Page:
Tuesday, April 26, 2011


Kids in France don't have yearbooks, nor do they take a portrait at the beginning of the year. They don't know the meaning of "Picture Day." Always fun, nerve wracking, unique, and nearly always disappointing. There were always those kids that wore their best Sunday dress or suit and curled or combed back their hair. The girl with the frilly socks with her patent mary-janes. There was always the kid who wore his favorite color t-shirt, even if it was ratty and tattered. The kid who forgot it was picture day all together. That was a travesty, we'd always wonder, "how on Earth could he forget?"

Then there was me, who always wore a headband or forgot to keep my hair out of a pony-tail. Then weeks later when the photos were printed, they would be delivered to our home-room in a plastic envelope with a little plastic window as a sneak preview to the most permanent picture in your history. Some of us would slip it into our backpacks hoping no one would ask to see them, uh humm...me. And if someone did ask, we'd say, "Just have to wait for the yearbook. :p" Secretly dreading that day. Then after a couple days, there is no longer any talk of the magnificent "Picture Day." READ MORE! click on link below.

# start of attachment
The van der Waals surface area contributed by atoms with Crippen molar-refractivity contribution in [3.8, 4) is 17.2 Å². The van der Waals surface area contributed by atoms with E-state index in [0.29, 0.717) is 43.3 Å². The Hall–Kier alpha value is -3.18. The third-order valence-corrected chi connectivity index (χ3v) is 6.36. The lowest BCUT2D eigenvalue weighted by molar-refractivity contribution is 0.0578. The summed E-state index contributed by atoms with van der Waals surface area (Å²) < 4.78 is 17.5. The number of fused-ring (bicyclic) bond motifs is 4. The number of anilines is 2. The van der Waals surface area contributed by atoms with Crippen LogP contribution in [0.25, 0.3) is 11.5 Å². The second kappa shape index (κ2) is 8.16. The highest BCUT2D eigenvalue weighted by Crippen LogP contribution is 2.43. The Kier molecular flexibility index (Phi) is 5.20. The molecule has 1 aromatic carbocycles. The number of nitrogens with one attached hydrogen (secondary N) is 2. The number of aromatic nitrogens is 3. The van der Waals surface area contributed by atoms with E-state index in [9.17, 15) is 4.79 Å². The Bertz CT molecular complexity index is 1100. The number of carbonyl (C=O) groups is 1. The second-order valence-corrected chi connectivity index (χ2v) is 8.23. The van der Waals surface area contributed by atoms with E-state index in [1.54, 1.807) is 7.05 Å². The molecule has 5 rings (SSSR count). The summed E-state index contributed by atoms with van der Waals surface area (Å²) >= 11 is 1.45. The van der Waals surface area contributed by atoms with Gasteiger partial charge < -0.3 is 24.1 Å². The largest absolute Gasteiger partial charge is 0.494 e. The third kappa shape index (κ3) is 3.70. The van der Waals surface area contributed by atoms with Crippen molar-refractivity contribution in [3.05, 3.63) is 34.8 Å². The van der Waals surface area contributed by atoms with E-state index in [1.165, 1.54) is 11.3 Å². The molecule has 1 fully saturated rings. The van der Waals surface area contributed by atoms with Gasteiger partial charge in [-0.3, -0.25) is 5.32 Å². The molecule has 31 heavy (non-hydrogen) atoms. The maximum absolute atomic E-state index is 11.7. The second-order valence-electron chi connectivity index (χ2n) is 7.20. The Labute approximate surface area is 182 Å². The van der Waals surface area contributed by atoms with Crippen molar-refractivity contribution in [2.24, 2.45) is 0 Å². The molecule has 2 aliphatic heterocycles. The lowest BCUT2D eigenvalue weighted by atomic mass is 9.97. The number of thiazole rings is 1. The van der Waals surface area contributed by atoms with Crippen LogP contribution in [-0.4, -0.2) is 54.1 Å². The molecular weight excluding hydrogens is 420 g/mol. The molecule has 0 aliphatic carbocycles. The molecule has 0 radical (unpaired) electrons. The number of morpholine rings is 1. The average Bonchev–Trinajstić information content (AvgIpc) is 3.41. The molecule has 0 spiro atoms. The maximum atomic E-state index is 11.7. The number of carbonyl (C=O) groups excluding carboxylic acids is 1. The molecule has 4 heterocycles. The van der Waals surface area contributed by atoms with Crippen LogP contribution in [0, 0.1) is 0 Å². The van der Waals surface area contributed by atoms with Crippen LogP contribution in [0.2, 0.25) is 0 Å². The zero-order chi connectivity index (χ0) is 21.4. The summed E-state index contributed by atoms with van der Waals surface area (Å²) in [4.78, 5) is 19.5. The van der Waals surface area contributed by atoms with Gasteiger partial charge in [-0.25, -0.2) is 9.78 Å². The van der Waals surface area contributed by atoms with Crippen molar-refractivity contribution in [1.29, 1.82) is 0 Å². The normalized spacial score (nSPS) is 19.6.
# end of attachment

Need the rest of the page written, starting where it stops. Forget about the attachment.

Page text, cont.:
At the end of the year, when yearbooks were distributed, that horror would return. But then, it would quickly turn into that exciting day of signing and,

"Call me!  K.I.T. 
Have a great summer!
255-9070 <3 <3 "

-generic message and phone number 
(if someone wrote their number, that was exciting)

Nearly every kid at that school will have that yearbook. So that's about 500-2000 copies of your most revered photo. Talk about pressure.

If I had access to my yearbooks, I would show you a little taste of it. In high school, I was approached  by a girl on the yearbook team to be a part of the style section. I declined, because I was too cool for something like that. I wonder what I would think of that today... probably be the same reaction. It's more of a defense mechanism really. I wouldn't want to share my style secrets... duh.

French people in general like this tradition. I've heard exciting awe over it and haven't heard any distaste. I have a friend who wished there was a yearbook for his university years. Students have asked me if graduating and wearing caps and gowns was a real phenomenon. They love it because they only know it from is from tv and film. Yes, caps and gowns are a very real tradition. And yes, we do throw them into the air at the end of the ceremony. And from time to time, there are naked people under the gowns.

No comments:

Post a Comment